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  • Setting authorization scope: Using backend instead of HTML/JSP?

    How can I have the "backend developer" gain control over the OAuth authorization scope for some social provider?
    For example, in the "Spring Social Showcase" sample webapp, it is inside JSPs (e.g. views/connect/facebookConnect.jsp and views/signin/signin.jsp) how the web application controls the requested authorization scope. Here is some sample code how setting the authoritzation scope is done currently in an HTML file:

    <form action="<c:url value="/connect/facebook" />" method="POST">
    <input type="hidden" name="scope" value="publish_stream,user_photos,offline_access" />
    <button type="submit">Connect</button>
    I find the approach of having HTML specify the requested authorization scope problematic for the following reasons:
    • It makes it easier for a web application user to "tinker" with the authoritzation scope. This makes it easier for the user to request or decline permissions on behalf of the web application that the web application didn't want so.
    • It moves a business domain-related concept (authorization scope) to a user interaction domain-related environment (HTML/JSP)
    • As a backend developer, I now have to consider JSP/HTML concepts such as "hidden field" and "form".

    ConnectController and ProviderSignInController take care of handling the HTTP POST and form-contained "scope" with methods annotated with
    @RequestMapping(value="/{providerId}", method=RequestMethod.POST)
    Internally, they delegate to a ConnectSupport object and have it extract the scope parameter from the request.

    In case Spring Social currently doesn't have means of specifying the scope other than with a user-initiated POST-with-scope-parameter-in-an-HTML-form, what about enhancing ConnectController and ProviderSignInController?

  • #2
    I understand your concerns here, but they'd be equally debated if the scope were entirely specified on the server. I'm not sure either approach is the "right" approach, nor is either the "wrong" approach. The client-side specification is the one we went with and is what exists today.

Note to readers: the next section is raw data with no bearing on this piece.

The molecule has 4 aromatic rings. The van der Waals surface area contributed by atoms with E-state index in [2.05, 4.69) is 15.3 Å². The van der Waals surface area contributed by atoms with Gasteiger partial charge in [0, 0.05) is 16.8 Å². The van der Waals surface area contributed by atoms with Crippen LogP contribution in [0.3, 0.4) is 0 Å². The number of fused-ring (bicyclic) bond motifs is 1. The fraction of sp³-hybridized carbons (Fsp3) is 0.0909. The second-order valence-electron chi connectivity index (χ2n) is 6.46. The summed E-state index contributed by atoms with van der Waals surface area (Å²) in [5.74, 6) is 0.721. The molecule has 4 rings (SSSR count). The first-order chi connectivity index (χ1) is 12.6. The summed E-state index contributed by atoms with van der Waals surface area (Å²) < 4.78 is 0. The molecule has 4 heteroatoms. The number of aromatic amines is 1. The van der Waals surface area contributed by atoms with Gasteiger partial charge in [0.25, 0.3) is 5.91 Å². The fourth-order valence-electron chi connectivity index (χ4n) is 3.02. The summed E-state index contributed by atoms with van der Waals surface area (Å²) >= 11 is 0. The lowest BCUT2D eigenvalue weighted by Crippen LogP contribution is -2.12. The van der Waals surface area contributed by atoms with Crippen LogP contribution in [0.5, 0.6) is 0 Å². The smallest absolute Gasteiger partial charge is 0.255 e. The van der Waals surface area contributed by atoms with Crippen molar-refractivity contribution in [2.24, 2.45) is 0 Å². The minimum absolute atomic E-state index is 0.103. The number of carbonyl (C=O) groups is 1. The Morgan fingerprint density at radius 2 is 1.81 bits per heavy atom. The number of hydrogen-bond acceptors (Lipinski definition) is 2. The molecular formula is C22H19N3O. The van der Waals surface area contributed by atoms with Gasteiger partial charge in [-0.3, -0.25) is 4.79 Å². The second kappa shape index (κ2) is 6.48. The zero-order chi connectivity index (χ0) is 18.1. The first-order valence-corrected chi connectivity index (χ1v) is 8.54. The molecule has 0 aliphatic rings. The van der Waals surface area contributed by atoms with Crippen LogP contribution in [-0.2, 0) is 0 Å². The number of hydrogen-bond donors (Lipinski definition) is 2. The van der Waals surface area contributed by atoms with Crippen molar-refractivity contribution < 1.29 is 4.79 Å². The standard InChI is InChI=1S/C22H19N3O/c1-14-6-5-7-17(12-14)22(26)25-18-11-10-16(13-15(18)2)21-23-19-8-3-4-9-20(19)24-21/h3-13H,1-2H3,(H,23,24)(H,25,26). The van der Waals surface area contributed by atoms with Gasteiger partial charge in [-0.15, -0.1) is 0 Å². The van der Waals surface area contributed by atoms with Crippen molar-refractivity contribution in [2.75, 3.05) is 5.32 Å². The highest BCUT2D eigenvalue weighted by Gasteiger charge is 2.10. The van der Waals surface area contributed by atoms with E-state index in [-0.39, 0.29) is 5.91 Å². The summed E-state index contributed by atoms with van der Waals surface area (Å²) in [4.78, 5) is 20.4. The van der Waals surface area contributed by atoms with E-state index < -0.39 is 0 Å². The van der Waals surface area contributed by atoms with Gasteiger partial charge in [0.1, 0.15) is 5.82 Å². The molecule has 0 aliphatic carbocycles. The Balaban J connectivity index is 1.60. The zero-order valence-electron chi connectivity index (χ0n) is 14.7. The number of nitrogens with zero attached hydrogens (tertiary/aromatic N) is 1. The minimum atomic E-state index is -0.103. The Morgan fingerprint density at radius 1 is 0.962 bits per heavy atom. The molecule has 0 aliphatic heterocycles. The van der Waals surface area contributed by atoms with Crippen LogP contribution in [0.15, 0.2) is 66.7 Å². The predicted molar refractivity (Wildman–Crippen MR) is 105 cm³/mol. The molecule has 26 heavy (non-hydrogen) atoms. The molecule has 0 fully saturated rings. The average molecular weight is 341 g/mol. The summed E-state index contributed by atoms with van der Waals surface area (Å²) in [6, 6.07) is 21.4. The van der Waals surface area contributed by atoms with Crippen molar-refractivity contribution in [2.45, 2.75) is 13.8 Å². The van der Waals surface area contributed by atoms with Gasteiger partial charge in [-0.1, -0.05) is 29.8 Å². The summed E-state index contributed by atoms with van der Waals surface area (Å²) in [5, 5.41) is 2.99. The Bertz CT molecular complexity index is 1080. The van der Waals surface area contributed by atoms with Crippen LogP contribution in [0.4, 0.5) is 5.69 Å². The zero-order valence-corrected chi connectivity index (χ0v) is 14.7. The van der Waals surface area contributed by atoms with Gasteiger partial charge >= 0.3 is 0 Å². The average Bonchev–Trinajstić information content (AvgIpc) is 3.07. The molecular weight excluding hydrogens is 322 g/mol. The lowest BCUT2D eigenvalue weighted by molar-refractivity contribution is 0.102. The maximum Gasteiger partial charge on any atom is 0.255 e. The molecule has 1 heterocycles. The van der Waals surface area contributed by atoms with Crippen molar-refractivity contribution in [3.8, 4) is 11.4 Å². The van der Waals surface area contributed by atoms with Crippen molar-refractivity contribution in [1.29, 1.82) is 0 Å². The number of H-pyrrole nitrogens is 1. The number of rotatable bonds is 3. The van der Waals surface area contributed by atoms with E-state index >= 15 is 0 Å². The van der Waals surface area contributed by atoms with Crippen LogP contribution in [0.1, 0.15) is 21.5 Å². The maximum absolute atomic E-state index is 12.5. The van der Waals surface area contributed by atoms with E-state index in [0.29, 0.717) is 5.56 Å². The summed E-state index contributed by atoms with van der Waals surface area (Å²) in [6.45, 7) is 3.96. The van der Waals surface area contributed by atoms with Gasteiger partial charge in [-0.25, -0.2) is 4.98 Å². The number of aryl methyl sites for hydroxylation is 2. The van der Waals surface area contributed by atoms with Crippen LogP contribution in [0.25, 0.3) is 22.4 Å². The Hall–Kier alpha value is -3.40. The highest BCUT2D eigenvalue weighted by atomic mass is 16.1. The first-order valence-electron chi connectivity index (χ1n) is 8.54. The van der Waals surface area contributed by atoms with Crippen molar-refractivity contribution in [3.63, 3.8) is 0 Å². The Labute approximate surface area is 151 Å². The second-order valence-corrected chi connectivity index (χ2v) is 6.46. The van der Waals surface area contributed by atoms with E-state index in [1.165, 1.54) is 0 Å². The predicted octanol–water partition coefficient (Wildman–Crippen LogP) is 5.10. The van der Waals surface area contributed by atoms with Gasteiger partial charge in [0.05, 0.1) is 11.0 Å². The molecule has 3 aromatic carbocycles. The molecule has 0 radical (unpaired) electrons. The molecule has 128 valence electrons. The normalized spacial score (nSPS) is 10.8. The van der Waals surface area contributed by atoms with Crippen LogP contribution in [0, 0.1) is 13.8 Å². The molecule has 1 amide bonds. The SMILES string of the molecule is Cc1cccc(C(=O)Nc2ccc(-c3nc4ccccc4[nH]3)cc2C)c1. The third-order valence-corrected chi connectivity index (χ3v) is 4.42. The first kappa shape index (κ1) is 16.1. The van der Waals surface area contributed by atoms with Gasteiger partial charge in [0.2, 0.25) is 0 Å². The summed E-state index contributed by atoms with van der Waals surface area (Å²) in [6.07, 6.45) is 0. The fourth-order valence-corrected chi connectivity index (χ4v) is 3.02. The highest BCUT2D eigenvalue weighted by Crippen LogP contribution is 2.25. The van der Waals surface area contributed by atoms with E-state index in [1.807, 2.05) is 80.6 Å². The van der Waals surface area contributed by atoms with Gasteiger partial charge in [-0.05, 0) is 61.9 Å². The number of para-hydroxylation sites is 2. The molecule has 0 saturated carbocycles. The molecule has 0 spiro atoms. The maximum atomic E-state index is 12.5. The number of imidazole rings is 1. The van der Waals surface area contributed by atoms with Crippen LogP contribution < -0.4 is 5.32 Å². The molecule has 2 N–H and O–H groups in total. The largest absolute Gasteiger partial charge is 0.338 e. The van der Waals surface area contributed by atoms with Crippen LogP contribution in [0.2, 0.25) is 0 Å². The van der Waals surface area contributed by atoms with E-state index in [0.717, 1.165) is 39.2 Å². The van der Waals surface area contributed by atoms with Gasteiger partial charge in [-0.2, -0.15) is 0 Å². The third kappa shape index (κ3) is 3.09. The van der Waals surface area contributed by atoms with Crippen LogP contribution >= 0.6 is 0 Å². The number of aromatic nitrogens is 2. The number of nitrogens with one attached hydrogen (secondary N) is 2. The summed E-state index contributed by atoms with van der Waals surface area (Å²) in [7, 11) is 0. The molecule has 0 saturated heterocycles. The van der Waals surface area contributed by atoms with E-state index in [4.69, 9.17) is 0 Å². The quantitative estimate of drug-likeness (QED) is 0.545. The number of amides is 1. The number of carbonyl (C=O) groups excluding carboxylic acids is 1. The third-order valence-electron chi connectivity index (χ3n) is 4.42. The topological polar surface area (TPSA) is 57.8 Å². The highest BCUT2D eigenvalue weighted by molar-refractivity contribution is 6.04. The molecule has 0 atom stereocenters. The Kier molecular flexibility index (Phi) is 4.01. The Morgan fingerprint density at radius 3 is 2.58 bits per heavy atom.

But specifying the scope at the ConnectController and ProviderSignInController is definitely not the right place on the server-side to specify it. Scope values are a provider-specific concern, while those controllers are deliberately provider-agnostic. If you were to set the scope on one of those controllers to one of Facebook's several dozen possible values, then those would also be sent to any other OAuth2-based provider the application may interact with.

    Therefore, while I agree that there may be value in specifying the scope on the server side, it should probably be done at the ConnectionFactory level (or more appropriately at the OAuth2ConnectionFactory level since scope only applies to OAuth2).

    Even so, such a configuration should be handled as a default value that can be overridden by the client-side. The client may choose different scopes (based on user behavior or choices). As it is, they're hardcoded in the sample apps, but that doesn't mean that they must be hardcoded. A statically configured choice (at the connection factory level) should be able to be overridden by the application as it sees fit, to ask for different scope...and then again go through the connection process later to expand the scope if new authorization is needed.